Angling is a method of fishing by means of a fish hook or "angle". The hook is attached to a fishing line, which is usually manipulated via a fishing rod, although rodless techniques such as handlining also exist. Modern fishing rods are usually fitted with a fishing reel that functions as a cranking device for storing, retrieving and releasing out the line, although Tenkara fishing and cane pole fishing are two rod-angling methods that do not use a reel. The hook itself is typically dressed with bait, but sometimes a lure with multiple attached hooks is used in place of a single hook and bait. A bite indicator, such as a float and a weighted sinker, are sometimes used to signal that the fish has swallowed the hook, which anchors firmly in the fish mouth to stop it escaping.
Angling is the principal method of sport fishing, but commercial fisheries also use angling methods such as longlining or trolling. Catch and release fishing is increasingly practiced by recreational fishermen. In many parts of the world, size limits apply to certain species, meaning fish below and/or above a certain size must, by law, be released.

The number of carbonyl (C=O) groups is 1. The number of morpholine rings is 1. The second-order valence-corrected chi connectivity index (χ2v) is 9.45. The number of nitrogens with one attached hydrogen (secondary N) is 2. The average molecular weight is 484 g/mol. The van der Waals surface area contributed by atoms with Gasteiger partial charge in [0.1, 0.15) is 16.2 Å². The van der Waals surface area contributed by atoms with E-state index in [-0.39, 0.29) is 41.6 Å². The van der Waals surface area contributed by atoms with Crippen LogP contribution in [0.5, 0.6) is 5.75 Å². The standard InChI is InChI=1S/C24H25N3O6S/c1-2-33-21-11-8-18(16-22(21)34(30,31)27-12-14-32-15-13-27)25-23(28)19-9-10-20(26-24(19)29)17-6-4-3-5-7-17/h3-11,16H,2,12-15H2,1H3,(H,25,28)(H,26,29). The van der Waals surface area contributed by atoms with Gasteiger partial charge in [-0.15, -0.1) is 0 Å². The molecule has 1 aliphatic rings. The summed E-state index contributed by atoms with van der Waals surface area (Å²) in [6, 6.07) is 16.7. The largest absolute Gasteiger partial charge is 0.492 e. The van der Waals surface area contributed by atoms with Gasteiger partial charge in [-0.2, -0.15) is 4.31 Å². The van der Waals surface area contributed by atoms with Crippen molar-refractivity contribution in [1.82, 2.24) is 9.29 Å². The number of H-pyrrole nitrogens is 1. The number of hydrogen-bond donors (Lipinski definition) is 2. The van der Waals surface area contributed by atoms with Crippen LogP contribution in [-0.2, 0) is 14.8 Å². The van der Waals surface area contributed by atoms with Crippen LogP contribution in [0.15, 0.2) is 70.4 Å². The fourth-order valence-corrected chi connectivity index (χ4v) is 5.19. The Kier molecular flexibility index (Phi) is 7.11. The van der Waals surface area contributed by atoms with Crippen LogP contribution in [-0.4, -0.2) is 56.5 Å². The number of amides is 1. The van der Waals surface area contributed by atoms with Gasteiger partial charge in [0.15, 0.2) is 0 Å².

The species of fish pursued by anglers vary with geography. Among the many species of saltwater fish that are caught for sport globally are billfish (swordfish, sailfish and marlin), tuna and grouper, while cod and bass are popular targets in Europe. In North America the most popular sporting freshwater fish species include bass, pike/muskellunge, walleye, yellow perch, trout, salmon, tilapia, and panfishes such as crappie, bluegill and sunfish. In Europe, many anglers fish for species such as carp, pike, bream, tench, rudd, roach, European perch, catfish and barbel.